Dangerous Chemicals

Another serious health risk on oil rigs stems from all the toxic chemicals in the air due to the activities of drilling and processing machinery. Among these hazardous chemicals that commonly pollute the atmosphere in oil rigs is hydrogen sulfide, a flammable heavier-than-air gas that can trigger multiple health issues, especially relating to the central nervous system, in individuals who are exposed to it over long periods of time.

Exposure to hydrogen sulfide in high concentrations can lead to immediate loss of consciousness and death.

Aside from hydrogen sulfide, other types of potentially dangerous chemicals are often present in the form of fumes emitted by machinery; these can irritate the eyes and/or burn the skin. For personnel in these environments, it is standard practice to wear face and eye protection but the threat is always present.

 

Isolation

A lot of oil rig workers spend long days hundreds of miles from the nearest coastline. That in itself poses no particular danger—it’s just part of the job—but what happens when a serious safety hazard develops on the rig, like a fire breaking out? The safety risk associated with these incidents is compounded by the fact that oil rig personnel are in an environment that cannot be easily or quickly reached by emergency response teams.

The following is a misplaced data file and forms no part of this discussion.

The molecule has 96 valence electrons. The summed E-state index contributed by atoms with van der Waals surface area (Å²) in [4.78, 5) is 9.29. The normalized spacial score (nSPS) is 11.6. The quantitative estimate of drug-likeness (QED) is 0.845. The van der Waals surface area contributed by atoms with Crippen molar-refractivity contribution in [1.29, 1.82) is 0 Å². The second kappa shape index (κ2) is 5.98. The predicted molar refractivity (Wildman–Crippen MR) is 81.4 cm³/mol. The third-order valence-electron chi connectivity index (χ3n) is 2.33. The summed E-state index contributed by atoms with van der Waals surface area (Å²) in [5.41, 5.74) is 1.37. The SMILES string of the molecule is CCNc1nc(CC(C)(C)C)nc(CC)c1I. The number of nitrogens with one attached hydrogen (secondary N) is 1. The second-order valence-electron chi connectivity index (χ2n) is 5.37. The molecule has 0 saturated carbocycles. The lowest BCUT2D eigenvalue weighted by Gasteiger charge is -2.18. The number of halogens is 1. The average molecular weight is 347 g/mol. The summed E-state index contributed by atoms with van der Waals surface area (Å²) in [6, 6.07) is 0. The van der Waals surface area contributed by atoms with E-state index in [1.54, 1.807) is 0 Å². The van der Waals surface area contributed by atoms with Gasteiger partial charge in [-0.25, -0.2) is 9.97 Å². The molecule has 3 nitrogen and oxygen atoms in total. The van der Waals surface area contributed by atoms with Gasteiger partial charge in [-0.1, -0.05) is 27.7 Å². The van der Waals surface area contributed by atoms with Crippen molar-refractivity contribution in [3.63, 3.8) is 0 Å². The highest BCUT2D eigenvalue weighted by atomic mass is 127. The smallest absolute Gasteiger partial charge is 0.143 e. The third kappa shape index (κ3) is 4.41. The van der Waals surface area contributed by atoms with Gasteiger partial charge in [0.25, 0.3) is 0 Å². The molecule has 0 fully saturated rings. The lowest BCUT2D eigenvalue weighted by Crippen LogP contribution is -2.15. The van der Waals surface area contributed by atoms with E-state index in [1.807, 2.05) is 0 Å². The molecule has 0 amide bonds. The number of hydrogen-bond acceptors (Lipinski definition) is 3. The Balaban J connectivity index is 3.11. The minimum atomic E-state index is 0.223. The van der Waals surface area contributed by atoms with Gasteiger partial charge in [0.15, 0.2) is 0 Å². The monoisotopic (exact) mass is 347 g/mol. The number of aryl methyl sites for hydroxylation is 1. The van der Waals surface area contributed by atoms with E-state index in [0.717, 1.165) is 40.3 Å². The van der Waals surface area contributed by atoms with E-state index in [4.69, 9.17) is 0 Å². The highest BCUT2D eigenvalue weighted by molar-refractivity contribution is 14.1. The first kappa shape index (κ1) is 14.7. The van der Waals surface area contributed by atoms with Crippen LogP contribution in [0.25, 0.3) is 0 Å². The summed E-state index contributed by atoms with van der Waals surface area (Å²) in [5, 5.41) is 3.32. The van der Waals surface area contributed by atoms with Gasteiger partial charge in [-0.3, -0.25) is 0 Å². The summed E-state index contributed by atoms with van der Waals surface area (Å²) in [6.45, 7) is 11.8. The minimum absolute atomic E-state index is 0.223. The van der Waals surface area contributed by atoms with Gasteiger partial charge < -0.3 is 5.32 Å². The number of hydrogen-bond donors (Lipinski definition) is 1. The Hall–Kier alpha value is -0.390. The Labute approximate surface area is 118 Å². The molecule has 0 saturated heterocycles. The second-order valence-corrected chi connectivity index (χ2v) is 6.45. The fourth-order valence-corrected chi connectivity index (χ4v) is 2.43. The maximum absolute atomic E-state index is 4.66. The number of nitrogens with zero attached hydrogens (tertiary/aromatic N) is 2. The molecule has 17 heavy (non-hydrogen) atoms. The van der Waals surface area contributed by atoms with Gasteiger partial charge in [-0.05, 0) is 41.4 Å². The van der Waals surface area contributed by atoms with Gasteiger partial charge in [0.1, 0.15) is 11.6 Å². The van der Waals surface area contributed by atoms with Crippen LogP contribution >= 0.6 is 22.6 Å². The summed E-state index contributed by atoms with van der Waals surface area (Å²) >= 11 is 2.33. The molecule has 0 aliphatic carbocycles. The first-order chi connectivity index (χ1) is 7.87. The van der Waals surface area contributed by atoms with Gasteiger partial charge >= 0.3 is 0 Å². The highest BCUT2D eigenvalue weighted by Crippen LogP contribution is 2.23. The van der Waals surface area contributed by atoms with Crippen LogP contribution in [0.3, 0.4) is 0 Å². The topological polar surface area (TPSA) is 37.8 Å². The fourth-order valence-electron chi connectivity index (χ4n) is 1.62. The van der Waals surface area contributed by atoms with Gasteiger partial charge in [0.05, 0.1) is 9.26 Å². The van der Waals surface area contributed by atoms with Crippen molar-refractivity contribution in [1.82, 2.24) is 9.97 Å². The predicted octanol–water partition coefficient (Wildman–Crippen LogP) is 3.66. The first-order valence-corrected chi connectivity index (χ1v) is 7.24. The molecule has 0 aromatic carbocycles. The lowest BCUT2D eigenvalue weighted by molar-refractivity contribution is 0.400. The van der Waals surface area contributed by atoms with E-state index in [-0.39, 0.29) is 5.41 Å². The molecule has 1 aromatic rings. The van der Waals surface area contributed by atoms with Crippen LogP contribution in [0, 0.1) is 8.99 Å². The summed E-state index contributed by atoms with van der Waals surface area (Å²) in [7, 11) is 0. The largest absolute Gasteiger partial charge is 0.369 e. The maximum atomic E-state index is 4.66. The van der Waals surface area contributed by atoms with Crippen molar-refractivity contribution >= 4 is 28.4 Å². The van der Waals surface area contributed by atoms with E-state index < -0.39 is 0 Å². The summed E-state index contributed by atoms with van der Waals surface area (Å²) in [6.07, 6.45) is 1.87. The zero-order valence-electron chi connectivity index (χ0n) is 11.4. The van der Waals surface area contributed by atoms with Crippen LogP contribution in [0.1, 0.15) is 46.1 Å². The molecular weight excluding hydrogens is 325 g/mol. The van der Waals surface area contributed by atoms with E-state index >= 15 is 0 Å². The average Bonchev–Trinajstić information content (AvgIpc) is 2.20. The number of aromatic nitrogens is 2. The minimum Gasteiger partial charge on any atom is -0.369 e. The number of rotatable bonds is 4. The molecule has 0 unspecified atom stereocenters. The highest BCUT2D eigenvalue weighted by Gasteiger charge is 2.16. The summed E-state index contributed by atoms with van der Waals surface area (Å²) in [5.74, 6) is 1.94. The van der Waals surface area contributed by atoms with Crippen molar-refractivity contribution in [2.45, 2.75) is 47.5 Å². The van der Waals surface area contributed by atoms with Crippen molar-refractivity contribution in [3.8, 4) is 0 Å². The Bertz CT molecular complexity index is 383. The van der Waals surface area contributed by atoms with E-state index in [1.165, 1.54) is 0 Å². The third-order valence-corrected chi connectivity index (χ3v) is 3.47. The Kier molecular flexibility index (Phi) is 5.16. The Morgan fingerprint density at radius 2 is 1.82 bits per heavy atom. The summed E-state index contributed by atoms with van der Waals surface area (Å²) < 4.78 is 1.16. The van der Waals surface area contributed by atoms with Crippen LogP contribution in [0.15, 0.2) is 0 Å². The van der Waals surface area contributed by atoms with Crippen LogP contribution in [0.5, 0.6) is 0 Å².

Fatigue

Oil rig personnel can make a good wage, but there’s no doubt that they earn their pay. Many workers have to endure shifts that last twelve hours—and sometimes as long as eighteen or even twenty-four hours. Working twelve hours shifts for weeks at a time isn’t uncommon in this industry.

When you consider that these employees usually have to do their jobs not in comfortable air-conditioned offices but in hazardous conditions, and in frequently uncomfortable weather, then it’s hardly a mystery why this line of work rarely attracts couch potatoes. It’s an undeniably tough job.

Oil rig workers have to keep going well after the point where most of us have decided to call it a day and relax in front of the TV or laptop. What this means is that oil rig personnel can make serious errors as their shifts drag on and fatigue increases. Tired workers just aren’t as alert or as effective as they should be. In this type of environment, simple errors may lead to major—even life-threatening—consequences.